Developing Your Narrative Style
Lesson time 22:39 min
Salman teaches techniques to translate your personal voice into your own unique style of prose.
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Topics include: Style vs. Voice · Try Writing With a Distant Voice · Stylish Writers Know the Rules · Play With Style Through a Love Scene · Writing a Sex Scene: The Moor’s Last Sigh · Making Language Work for You · Case Study: Musicality in Satanic Voices
[MUSIC PLAYING] SALMAN RUSHDIE: To my mind, issues of rhythm are absolutely central to-- to meaning. The way in which a sentence or a paragraph sounds helps to convey a meaning almost subliminally so below consciousness. The reader gets it without quite knowing how they're getting it because it is a kind of music. [MUSIC PLAYING] This is maybe the first time in my life that I've really, in an extended way, tried to talk about the act of writing. You know, in a way, this is a sort of creative writing course. And-- and what has concerned me sometimes about creative writing courses is that they're very, very good at teaching craft skill, you know, and not so good at individualizing the voices of the different writers, you know, so that people can come out of a course having acquired a considerable amount of skill and-- and an ability to write well, you know, to write very well sometimes. But sometimes, I feel this kind of sameness. Everybody coming out of the same class kind of in a way writes in the same way. And-- and in the same way as when one talks about dialogue, the important thing is differentiation to try and make sure that the characters speak in different ways, you know. I mean, that's true of writers too, you know. You want to-- you don't want all writers to sound the same. So craft is great. And it gives you a foundation which is a very important foundation. But you have to at some point move beyond that into something more individual. Style is the manner in which you choose to adhere to or choose to break the rules of classical form. Voice is your touch as an author. It is what makes a piece of writing your own. These are imprecise terms. You could say that-- that the style must be suited to the character and that of the story that you're telling whereas the voice is somehow-- somehow you. It's the thing that is there in whatever you write, you know, that you should be able, and-- and we are able in-- in good writers, to see their voice in whatever they write. There are a few writers who seem to know from the very beginning something about-- about their voice. And-- and there are others who you can see working their way towards it. Doesn't really matter which, you know. There's-- there's no-- one is not better than the other as a way of proceeding. I would say that what you should do with any piece of writing is to make the style decisions is to say, what is it that will allow me most clearly and effectively to portray the characters and to tell the story? And if you do that properly, and you do that over and over again in story after story, then whatever it is that may in the end feel like your voice that may feel like, you know, you as a writer, who you are as a writer, that will emerge. [MUSIC PLAYING] A writer with a unique literary voice is Franz Kafka. When you read a story like "Metamorphosis" in which, in the first sentence, we discover that the main character has mysteriously been transf...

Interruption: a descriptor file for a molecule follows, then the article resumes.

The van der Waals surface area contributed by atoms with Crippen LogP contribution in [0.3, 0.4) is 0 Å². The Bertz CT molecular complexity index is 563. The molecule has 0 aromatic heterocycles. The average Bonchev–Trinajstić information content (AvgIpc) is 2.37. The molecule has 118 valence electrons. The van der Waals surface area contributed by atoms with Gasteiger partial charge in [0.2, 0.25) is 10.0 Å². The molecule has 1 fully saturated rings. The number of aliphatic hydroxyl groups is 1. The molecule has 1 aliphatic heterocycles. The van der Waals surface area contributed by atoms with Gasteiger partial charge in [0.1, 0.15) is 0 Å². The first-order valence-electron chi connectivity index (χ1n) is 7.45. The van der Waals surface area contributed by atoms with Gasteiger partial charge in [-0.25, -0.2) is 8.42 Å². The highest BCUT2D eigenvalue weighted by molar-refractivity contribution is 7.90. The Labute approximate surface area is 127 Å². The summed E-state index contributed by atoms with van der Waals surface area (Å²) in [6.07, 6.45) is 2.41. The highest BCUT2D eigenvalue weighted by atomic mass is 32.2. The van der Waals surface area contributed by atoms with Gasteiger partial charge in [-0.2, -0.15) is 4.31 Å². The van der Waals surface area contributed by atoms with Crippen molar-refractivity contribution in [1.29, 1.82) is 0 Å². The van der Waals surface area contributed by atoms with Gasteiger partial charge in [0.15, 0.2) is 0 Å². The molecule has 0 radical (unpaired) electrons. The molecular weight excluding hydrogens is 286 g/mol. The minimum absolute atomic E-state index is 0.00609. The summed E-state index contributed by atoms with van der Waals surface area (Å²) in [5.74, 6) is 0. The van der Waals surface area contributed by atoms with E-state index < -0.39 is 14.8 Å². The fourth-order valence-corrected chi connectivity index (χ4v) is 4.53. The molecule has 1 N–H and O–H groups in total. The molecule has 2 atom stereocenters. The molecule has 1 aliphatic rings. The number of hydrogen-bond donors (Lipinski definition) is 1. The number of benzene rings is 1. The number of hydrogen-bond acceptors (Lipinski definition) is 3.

About the Instructor
To the delight of readers across the globe, Salman Rushdie’s genre-defying novels have brought surreal and magical realms to life for decades. Now the Booker Prize–winning author teaches you the art and craft of storytelling. Learn how to draw from your own experiences to build vivid worlds, authentic characters, and complex plots. There are extraordinary stories that only you can write—start sharing them.
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Booker Prize winner Salman Rushdie teaches you his techniques for crafting believable characters, vivid worlds, and spellbinding stories.Explore the Class